"... the American Psychiatric Association still classifies being transgender or transsexual as a 'disorder.' Whether we agree with that or not, and even though 'treatment' means things like helping a person to feel like they’re in the right body with hormones or surgery, that kind of thing is going to deter people from wanting to approve the resolution without having done a lot more thinking through it."
If the Episcopal Church does pass a positive resolution concerning transgender people, they would be the first mainline/liberal Christian denomination to do so.
Some commentators have suggested that the Episcopal Church is suffering from "inclusion fatigue" -- a reluctance to add additional groups to full equality within the denomination. Bishop Gray_Reeves rejects this belief, saying:
"It’s not that we have ‘inclusion fatigue. It’s that the Church as a system can only absorb so much change at any one time. ... At the last convention, there was discussion about looking the theology of marriage, and it didn’t make it through. ... We were already on board with studying same-sex relationship blessings and resolutions related to compassionate pastoral care for lesbians and gays. So, it was not because [studying the theology of marriage] was terribly controversial. It was just more than we could handle in our dioceses. And the transgender piece could get caught in that practical reality again. ... I would love to see a resolution that suggests that we study in all of our dioceses what it means to be transgender. ... Because if you ask the Church to go from zero to sixty on new language without presenting the challenge of studying it, and providing resources to people, convention after convention, it’s just not going to pass. I’d like to see us being more strategic in getting the Church to really learn about transgender people so they can be supportive." 1
Integrity USA is the main LGBT advocacy group for members of the Episcopal Church. Integrity's media consultant and communications director Louis Emerson Brooks has produced a documentary film called "Voices of Witness: Out of the Box." It tells the personal stories of some of the transgender men and women who are have been ordained as ministers in the church. Douglas Hunter, a cisgendered individual and a member of The Church of Jesus Christ of Latter-day Saints directed the video. (A cisgendered person is a member of the vast majority of persons whose gender identity matches their birth-identified gender and genetic gender.) He said:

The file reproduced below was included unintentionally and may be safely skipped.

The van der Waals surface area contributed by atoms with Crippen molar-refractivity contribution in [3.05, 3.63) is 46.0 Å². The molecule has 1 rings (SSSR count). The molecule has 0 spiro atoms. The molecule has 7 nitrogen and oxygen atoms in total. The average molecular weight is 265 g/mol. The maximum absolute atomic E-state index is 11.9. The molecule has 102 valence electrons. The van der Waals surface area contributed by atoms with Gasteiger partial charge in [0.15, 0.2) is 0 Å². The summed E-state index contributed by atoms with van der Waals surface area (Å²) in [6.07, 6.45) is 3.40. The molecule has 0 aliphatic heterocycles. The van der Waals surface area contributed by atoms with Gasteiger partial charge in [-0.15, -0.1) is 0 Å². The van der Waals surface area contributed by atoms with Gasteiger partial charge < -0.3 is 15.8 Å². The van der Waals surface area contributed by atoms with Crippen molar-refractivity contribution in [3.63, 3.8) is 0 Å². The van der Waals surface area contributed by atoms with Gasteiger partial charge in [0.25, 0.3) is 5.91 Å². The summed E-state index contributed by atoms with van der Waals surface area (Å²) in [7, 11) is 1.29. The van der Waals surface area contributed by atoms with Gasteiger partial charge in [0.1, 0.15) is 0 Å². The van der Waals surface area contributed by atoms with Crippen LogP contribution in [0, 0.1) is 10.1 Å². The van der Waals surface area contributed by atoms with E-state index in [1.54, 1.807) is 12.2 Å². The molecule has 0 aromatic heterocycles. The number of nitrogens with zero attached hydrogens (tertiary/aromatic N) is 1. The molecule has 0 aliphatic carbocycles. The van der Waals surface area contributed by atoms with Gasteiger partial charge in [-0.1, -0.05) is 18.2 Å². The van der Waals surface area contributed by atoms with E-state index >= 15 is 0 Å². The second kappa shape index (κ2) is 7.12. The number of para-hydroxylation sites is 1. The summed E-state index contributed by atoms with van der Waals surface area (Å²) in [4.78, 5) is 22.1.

"I think it’s always a great time to get to learn about other people, to expand the boundaries of your own compassion. There’s no ‘bad time’ to try to increase awareness and understanding."
"It’s my personal understanding of biblical ethics that Christ calls us to reach out to others who don’t fit in -- those who are poorly understood, who are subject to violence and domination within our culture. ... One thing we know about transgender people is that it’s so risky and dangerous just to be who they are. So, as Christians, we have to address the impact these misunderstandings and institutional policies and biases have on people’s lives day-to-day. Transgender folks, as they walk down the street today, in major cities, in America, are at risk for significant violence. The Episcopal Church has an opportunity to help lift that burden."
The Reverend Carolyn Woodall, is a transgender woman whose story is told in the documentary. She was recently ordained as a deacon at the Diocese of San Joaquin. She said:
“There comes a time in history when you’re called to make things happen. It’s not a matter of generating controversy. It’s a matter of all of us being fully who we are. It’s just that simple. Now is the time to act on that in the Church—to make a serious attempt to imitate Christ." 1
The following information sources were used to prepare and update the above
essay. The hyperlinks are not necessarily still active today.